Home Theater Cables Explained
While the thought of a brand new surround sound system might be grand, understanding all of the types of audio and video home theater cables and connections can be scary. You’ve got a lot of options, or more if some of your gear is over 5 years old. Much of what’s been produced in the last half decade has simplified the connectivity of your home theater components (there are less cables involved). This guide will clear up the words (the terminology) and also the actual audio and video home theater cables and connections you need to be aware of when wiring up your home theater.
Video Home Theater Cables
Coaxial “F” Style Video Cables
An F-connector (sometimes referred to as a “cableTV” connector or an “RF” connection) is most commonly associated with wiring up an antenna, cableTV or satellite feed to a television, set-top box or DVR device. In the “olden days” it also sent both audio and video over the same connection for VCRs connected to tube (CRT) televisions. Now, it still sends audio and video, but that information is encoded and present in resolutions up to 1080p. While most Coaxial F-style cables are threaded, some older versions can be insert-only. These should be avoided at all costs as they do not make a proper connection for modern televisions and digital set-top boxes.
Composite Video Cables
Composite video cables are RCA-style cables that typically have yellow connectors but may be another color or even neutral in color (black or the same color as the cable). These are the most basic home theater cables from days past. They carry the black and white as well as color information for a video signal in analogue form from a source device (like a VCR or DVD player) to a television. Composite video is hardly ever used anymore but can still be found on older source components, some digital video cameras, and of course legacy products like VCRs. A composite audio cable can also be used as a line level subwoofer cable.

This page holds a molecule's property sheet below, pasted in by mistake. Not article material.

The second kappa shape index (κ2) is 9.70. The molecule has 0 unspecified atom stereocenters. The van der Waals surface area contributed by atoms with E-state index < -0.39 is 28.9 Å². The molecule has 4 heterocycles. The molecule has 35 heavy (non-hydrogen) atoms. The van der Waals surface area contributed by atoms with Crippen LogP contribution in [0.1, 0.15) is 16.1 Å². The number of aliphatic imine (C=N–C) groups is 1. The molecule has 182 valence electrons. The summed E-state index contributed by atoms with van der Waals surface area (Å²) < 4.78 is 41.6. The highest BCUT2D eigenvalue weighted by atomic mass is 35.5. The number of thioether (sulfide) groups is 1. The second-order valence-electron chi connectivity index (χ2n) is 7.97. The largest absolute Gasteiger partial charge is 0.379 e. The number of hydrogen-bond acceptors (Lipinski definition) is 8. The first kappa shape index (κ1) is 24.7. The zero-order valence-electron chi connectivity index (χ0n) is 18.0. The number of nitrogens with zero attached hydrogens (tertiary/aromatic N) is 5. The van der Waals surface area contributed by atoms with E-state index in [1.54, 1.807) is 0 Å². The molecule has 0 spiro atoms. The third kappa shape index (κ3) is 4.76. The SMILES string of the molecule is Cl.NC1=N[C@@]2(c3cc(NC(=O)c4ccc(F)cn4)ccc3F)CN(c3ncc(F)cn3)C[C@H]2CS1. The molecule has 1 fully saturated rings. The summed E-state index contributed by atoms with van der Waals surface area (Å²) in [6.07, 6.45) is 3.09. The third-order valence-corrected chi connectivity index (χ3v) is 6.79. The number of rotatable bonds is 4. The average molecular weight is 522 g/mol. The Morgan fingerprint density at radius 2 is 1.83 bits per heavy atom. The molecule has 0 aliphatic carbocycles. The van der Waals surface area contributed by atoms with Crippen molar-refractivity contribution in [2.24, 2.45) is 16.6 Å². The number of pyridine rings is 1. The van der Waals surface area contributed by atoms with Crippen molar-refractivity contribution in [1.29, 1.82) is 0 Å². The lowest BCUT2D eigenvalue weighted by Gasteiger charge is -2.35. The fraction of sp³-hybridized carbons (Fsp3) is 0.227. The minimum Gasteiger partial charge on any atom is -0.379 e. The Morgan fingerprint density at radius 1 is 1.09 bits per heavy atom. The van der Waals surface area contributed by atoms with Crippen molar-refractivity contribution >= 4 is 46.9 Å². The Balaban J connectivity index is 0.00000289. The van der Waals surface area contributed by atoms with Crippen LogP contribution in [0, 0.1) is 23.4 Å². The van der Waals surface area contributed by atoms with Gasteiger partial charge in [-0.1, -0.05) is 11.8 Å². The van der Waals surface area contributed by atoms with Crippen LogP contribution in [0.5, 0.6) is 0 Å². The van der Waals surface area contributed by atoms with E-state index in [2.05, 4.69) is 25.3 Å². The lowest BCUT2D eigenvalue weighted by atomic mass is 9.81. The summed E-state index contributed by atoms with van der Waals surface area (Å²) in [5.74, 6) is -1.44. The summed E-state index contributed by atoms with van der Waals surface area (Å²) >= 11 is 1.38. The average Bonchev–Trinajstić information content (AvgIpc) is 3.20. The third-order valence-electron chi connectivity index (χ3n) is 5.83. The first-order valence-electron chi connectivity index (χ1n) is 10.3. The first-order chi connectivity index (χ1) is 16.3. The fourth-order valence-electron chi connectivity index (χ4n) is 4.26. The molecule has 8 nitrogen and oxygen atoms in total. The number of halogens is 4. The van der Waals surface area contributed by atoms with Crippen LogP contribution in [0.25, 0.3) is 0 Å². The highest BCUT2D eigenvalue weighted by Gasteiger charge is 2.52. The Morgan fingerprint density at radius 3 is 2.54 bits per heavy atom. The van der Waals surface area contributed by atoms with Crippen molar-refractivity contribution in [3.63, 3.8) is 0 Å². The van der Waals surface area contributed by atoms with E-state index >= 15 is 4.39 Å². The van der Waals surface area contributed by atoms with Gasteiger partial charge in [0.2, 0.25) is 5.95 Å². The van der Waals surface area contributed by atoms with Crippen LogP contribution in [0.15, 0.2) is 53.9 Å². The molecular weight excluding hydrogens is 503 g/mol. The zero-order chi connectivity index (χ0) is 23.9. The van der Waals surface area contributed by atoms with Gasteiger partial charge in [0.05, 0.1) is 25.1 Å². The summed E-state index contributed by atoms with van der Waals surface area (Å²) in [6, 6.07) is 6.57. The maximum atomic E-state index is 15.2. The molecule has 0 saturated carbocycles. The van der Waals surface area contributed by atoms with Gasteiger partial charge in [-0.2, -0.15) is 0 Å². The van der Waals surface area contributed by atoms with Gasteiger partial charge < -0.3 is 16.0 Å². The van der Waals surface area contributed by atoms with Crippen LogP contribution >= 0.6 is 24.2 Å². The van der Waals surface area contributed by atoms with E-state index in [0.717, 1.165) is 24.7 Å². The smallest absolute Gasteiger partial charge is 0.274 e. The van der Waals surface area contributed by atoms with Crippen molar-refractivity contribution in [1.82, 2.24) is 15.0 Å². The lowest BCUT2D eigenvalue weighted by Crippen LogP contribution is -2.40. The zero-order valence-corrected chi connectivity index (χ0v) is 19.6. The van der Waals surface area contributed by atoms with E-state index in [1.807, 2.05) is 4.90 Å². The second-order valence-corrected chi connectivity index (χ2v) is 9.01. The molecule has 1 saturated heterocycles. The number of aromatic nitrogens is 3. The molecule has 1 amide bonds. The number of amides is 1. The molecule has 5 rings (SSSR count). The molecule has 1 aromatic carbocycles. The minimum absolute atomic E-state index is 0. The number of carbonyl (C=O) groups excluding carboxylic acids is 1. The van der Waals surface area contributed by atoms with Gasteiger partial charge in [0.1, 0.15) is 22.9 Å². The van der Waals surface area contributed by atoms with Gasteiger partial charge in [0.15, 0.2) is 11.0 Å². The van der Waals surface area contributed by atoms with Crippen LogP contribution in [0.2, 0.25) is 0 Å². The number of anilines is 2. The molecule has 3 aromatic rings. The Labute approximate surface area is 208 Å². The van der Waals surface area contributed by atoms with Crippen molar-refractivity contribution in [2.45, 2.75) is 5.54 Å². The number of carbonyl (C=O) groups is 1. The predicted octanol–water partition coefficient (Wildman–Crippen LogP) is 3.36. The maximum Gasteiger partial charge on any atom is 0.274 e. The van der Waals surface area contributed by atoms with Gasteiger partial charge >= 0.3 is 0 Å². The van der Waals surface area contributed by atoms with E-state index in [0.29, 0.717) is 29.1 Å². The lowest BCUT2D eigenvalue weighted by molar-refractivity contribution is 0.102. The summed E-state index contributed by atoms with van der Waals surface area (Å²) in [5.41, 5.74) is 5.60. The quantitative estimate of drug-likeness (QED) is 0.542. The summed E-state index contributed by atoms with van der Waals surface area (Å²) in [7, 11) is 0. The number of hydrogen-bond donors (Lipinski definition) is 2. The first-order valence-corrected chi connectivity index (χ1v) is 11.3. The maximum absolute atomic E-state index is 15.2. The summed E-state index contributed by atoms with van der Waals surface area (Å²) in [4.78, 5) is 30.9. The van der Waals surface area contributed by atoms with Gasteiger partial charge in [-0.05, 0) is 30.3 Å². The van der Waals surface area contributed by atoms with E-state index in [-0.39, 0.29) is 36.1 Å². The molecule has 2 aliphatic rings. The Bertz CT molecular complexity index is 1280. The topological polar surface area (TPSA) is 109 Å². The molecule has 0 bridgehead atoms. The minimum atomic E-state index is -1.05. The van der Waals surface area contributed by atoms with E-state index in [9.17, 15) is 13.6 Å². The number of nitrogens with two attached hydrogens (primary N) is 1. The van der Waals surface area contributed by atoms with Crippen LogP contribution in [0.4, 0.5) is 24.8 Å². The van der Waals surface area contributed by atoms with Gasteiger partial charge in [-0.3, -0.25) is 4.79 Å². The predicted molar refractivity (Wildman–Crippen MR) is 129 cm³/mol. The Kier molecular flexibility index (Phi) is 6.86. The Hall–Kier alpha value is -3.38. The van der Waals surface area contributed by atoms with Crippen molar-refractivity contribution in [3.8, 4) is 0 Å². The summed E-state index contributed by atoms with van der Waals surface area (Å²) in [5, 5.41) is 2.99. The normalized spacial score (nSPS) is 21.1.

These legacy cables aren’t used much anymore, but they feature four pins in order to separate the black and white video signal from the color signal. While higher in quality (better color resolution) than composite video, these connectors are a nightmare as they tend to pop out and have very little retention strength. We tend to avoid using S-video cables unless absolutely necessary.
Component Video Cables
Component video cables were the standard in high quality home theater just ten years ago. While eclipsed by HDMI, component video cables separate the black and white information (on the luminance channel–typically colored green) and use a mathematical method to send all of the color information on the remaining two cables (often colored red and blue). Component video cables can transmit video signals reliably for well over 50 feet without amplification.
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VGA (HD15) D-Sub15 Video Cables
These cables are often just called “VGA” cables but in reality they can support high resolution video signals in analogue format. You will commonly see these cables when connecting a computer (desktop or laptop) to a projector, display or television. They are quickly becoming more and more scarce.
DVI, DVI-I or DVI-D Cables